It was found that shampoo compositions according to the invention impart improved effects to hair. It is believed that the use of Na saccharin as index adjusting agent has particularly beneficial effects. The foam quality of the shampoo in use was found to be much superior to the quality of foam obtained by a shampoo which did not contain a saccharin salt. The foam was more creamy. It is also believed that the use of saccharin salt improved the handle and the dry combing of hair which had been washed with a shampoo composition according to the invention.
The invention accordingly also provides a method of treating hair which comprises washing the hair with a shampoo composition according to the first aspect of the invention.
The following examples, in which all parts and percentages are expressed by weight, illustrates the invention.
45 parts of Empicol TL40/T (triethanolamine lauryl sulphate, provided by the Marchon Division of Albright and Wilson), 6 parts of Empilan CDE (ethanolamides of coconut acid, provided by the Marchon Division of Albright and Wilson), 7 parts of Na saccharin, 5 parts of NaCl, 5 parts of Glucamate DOE 120 (polyethylene glycol-120 methyl glucose dioleate, provided by Amerchol), 5 parts of a polydimethylsiloxane having a viscosity of 350 mm2 /s, 0.48 part ascorbic acid and water up to 100 parts, were mixed together while heating, until a clear homogeneous liquid was obtained having a viscosity of 1.8×103 mm2 /s and a pH of 6.62.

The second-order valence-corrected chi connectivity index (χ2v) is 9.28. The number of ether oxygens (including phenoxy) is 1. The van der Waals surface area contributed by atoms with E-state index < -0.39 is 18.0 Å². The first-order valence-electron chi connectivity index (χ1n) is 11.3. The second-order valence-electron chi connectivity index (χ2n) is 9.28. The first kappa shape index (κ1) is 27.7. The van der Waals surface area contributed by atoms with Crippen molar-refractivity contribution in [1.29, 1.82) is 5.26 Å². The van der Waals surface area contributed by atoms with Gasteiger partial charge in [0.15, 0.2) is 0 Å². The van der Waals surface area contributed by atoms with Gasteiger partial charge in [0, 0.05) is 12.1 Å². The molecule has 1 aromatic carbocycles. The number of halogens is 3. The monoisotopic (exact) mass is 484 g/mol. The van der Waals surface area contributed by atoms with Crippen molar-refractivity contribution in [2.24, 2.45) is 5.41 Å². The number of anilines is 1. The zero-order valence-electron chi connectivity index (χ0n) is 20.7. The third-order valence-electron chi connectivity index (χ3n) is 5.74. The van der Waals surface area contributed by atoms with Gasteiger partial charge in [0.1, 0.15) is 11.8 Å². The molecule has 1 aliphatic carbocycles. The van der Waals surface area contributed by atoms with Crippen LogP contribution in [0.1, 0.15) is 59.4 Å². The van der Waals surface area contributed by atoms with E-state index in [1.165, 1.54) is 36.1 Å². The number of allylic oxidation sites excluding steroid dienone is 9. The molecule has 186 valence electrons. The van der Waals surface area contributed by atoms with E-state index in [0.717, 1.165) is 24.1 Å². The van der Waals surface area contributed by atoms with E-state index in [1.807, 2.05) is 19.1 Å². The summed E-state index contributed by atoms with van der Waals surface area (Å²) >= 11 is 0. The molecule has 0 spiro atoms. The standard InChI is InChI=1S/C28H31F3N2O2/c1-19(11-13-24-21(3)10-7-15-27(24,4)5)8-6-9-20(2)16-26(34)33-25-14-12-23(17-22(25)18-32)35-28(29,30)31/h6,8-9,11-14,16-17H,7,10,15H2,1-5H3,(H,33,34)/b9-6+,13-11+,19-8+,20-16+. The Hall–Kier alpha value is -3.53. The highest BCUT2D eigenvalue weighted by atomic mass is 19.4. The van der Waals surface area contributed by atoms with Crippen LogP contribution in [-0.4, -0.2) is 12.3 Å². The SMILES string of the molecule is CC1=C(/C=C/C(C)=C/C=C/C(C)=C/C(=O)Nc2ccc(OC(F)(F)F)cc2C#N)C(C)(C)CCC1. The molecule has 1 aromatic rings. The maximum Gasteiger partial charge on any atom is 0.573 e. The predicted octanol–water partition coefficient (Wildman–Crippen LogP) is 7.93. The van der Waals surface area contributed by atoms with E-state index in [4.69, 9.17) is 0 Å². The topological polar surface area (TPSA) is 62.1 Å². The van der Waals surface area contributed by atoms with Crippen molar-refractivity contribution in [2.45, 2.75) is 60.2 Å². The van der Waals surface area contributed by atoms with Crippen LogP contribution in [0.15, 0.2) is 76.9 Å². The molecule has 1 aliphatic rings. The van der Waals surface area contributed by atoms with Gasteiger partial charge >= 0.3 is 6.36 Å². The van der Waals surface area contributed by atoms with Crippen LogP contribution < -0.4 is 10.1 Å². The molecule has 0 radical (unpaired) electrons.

A shampoo composition was prepared as in Example 1, except that 0.48 part of ascorbic acid were replaced by 0.3 part of citric acid. The viscosity was 2×103 mm2 /s and the pH 6.73.
A shampoo composition was prepared as in Example 2, except that 5 parts of a polydimethylsiloxane having a viscosity of 350 mm2 /s were replaced with 3 parts of a mixture of 13% of a very high viscosity polydimethyl siloxane having terminal dimethyl hydroxy silyl groups in cyclomethicone. A composition with a viscosity of 36.5×103 mm2 /s was obtained with a pH of 6.94.
A shampoo composition was prepared by mixing together 45 parts of Empicol TL40/T, 8 parts of Empilan CDE, 2 parts of a polydimethylsiloxane having a viscosity of 350 mm2 /s, 14 parts of Na saccharin, and water up to 100 parts. The mixture was heated and a clear shampoo composition was obtained.